Buyers: Your time is up

Strategy launching a new publication called MEDIA is a bit like Ford launching a new four-wheeled motorized vehicle called CAR. Or Kellogg launching a new box of cardboard crispy bits called CEREAL.
But this is media about media, and it's a big wide field, covering everything from product immersion in movies (p. 1), to media creativity (p. 11), to recency planning (p. 20). In fact, there's so much going on, so many different ways to come at what is undoubtedly the most important invention in the history of Western civilization, that it's hard to know where to draw the line.

Strategy launching a new publication called MEDIA is a bit like Ford launching a new four-wheeled motorized vehicle called CAR. Or Kellogg launching a new box of cardboard crispy bits called CEREAL.

But this is media about media, and it’s a big wide field, covering everything from product immersion in movies (p. 1), to media creativity (p. 11), to recency planning (p. 20). In fact, there’s so much going on, so many different ways to come at what is undoubtedly the most important invention in the history of Western civilization, that it’s hard to know where to draw the line.

In essence, media is any vehicle for mass communication, plain and simple. Buying an ad on TV – well that’s the media we all know and love. But how about creeping into the central square of a European city in the middle of the night and building what looks like a Russian submarine surfacing though the concrete, complete with actors as sailors running around asking people where they are? Is that media? Sure it is – it’s mass communication – and, in fact, may even help define the future of media.

Just ask Martin Thomas, worldwide total communications director at the London, U.K. office of Mediaedge:cia. In the past he’s cited that very example to show how creative you have to be in today’s cluttery environment.

On p. 26 of this issue, Thomas tackles a different subject: How the media operation as we know it is reaching an important crossroads. If the right path is chosen, he says, the media community could lead the whole marketing field into a shiny new future. But only if that opportunity is seized by forward thinking leaders who staff their agencies with cognitive neuroscience specialists and other unorthodox types.

Thomas knows of what he speaks, because in Europe, they’re a little further down the path. Kevin Malloy, Chicago-based CEO of Starcom MediaVest Group International, was in Toronto recently to explain why he parachuted in the former managing director of Starcom Greater China to take over Canada’s MediaVest office in Toronto (see p. 5), and he confirmed it: Don’t look to the States he said (being uncharacteristically humble for a U.S.-based executive); they’re not leading the way. Look at what’s happening in Europe.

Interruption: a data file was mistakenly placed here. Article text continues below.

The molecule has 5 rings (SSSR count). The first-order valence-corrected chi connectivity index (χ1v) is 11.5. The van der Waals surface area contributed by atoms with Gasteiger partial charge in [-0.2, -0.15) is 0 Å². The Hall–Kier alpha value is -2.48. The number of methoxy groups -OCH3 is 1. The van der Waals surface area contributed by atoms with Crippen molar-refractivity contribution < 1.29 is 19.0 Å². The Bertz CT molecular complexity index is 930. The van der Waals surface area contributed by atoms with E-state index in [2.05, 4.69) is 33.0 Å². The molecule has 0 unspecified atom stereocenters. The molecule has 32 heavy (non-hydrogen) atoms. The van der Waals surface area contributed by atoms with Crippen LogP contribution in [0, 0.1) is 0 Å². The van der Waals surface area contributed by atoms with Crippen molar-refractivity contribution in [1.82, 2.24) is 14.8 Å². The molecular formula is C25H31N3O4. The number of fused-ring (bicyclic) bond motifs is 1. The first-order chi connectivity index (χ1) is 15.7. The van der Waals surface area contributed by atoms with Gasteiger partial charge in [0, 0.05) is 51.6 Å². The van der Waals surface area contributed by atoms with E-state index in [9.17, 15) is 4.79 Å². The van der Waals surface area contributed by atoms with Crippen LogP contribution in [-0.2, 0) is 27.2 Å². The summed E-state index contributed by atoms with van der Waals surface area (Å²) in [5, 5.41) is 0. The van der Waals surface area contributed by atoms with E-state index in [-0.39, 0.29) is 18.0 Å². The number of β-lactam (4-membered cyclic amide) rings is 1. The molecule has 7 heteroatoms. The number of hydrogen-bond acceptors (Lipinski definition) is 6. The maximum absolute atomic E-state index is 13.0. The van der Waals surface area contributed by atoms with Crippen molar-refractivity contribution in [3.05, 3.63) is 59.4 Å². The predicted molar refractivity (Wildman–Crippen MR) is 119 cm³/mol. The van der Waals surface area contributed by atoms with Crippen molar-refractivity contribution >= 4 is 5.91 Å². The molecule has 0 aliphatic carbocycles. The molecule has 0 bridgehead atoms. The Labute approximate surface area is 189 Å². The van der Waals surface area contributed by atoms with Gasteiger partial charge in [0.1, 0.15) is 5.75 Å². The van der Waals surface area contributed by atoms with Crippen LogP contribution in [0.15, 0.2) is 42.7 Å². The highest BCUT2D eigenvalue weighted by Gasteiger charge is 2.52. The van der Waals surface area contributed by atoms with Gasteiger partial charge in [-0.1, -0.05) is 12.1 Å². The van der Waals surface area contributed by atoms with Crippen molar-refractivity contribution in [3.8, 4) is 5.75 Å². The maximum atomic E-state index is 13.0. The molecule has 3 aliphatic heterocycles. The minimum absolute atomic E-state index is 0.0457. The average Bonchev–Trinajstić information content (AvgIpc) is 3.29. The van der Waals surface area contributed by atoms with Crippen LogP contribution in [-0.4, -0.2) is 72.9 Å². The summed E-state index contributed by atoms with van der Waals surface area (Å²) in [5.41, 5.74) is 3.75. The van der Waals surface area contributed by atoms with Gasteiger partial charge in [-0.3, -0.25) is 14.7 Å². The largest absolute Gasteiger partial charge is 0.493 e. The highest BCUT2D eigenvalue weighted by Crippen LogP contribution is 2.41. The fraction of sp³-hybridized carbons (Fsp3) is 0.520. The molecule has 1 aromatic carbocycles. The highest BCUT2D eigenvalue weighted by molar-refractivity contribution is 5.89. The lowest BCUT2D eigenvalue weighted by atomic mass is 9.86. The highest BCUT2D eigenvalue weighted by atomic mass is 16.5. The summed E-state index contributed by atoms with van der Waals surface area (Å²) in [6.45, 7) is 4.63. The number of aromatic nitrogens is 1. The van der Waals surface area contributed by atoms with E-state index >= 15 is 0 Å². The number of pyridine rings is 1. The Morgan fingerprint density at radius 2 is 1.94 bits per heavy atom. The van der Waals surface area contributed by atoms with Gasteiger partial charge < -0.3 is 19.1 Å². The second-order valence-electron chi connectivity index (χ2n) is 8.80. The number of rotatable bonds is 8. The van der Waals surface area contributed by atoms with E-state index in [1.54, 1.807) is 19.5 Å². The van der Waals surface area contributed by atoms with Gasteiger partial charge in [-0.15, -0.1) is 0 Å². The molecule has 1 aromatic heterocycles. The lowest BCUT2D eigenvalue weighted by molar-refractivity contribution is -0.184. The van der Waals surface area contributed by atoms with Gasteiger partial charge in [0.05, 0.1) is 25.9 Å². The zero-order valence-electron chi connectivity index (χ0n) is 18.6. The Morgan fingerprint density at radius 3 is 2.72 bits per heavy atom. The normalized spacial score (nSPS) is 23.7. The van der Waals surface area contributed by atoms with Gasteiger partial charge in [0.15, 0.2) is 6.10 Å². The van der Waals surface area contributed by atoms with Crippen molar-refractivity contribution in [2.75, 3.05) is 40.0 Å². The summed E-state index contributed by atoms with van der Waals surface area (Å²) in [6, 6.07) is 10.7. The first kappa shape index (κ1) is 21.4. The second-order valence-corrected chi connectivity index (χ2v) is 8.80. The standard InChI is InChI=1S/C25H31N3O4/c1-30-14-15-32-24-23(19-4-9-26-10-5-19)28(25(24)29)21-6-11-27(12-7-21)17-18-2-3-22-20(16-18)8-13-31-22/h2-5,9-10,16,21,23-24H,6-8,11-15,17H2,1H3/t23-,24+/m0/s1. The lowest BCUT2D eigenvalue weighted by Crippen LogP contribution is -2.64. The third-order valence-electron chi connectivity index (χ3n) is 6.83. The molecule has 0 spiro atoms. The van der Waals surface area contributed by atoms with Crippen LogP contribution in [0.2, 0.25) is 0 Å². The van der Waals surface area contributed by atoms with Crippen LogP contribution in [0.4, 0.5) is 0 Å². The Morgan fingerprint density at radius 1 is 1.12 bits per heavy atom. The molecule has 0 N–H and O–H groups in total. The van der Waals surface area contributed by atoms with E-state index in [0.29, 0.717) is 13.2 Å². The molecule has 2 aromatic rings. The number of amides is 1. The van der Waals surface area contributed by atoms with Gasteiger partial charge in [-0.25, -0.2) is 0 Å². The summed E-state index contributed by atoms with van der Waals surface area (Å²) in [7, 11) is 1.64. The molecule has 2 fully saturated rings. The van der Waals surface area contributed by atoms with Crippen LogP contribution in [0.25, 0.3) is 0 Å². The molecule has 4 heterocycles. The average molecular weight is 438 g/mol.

Buying media space is still a core function of today’s media operations, he added, but it’s the media operation’s ability to understand the consumer, think creatively and come up with whole new methods of mass communication that will allow companies to scale the possibilities to the big-picture vistas.

In other words, buyers: your time is up – it’s the researchers and planners who will be tomorrow’s stars.

Now if I were head of buying for some big Toronto agency, I might take issue with that statement. I might feel that this new emphasis on crazy new media placements, trendy new psychographic research techniques and converged media buys is all overblown hype.

After all, while there are many examples of wild and wacky new media plans, they tend to be small-scale niche buys that pale in effectiveness compared to good old-fashioned multi-million-dollar broadcast TV. (If you feel that way, let me know, and you can have your say in this space next issue.)

These are the sorts of issues we want to tackle in MEDIA, and there seems to be plenty of fodder for discussion. For instance:

* In Canada, the total media spend is about a third as much per capita as it is in the U.S. – what’s up with that?

* SMG’s Malloy confirmed that the main reason media holding groups operate more that one ‘brand’ in a given region is to manage client conflicts – but he’s noticing that clients are becoming less averse to conflicts than they were. How will this change the global playing field?

* Finally, why are so many media planners still blowing their budgets on high-frequency 18-week buys that torture a tiny segment of the target demo with tiresome repetition until they swear off the client’s product for life?

Such issues will affect the future of not only media planning and buying, but media itself over the coming years. If you want some answers, read on – and look to future issues of Strategy MEDIA.

Duncan Hood

Editor, MEDIA

dhood@brunico.com